Open Collections

UBC Theses and Dissertations

UBC Theses Logo

UBC Theses and Dissertations

Stereoselective total syntheses of tetracyclic sesquiterpenes: (±)-ishwarone and (±)-ishwarane Hall, Tse Wai 1978

Your browser doesn't seem to have a PDF viewer, please download the PDF to view this item.

Item Metadata

Download

Media
831-UBC_1978_A1 H33.pdf [ 9.07MB ]
Metadata
JSON: 831-1.0060956.json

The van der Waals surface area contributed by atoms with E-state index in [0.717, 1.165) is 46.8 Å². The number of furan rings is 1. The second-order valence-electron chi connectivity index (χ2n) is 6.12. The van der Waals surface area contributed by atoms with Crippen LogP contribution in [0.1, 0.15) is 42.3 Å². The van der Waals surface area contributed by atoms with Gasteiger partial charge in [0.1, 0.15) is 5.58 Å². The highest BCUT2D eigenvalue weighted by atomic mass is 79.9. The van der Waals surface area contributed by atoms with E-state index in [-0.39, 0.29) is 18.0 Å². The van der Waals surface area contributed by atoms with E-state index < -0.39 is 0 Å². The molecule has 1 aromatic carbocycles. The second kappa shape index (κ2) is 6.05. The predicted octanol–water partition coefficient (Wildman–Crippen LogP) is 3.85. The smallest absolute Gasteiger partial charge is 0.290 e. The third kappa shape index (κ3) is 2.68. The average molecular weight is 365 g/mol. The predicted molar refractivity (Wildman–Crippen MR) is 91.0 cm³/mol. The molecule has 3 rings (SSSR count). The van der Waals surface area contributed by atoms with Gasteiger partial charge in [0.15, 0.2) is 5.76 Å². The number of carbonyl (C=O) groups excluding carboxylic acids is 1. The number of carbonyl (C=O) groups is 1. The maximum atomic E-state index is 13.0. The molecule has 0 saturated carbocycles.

JSON-LD: 831-1.0060956-ld.json
RDF/XML (Pretty): 831-1.0060956-rdf.xml
RDF/JSON: 831-1.0060956-rdf.json
Turtle: 831-1.0060956-turtle.txt
N-Triples: 831-1.0060956-rdf-ntriples.txt
Original Record: 831-1.0060956-source.json
Full Text
831-1.0060956-fulltext.txt
Citation
831-1.0060956.ris

Full Text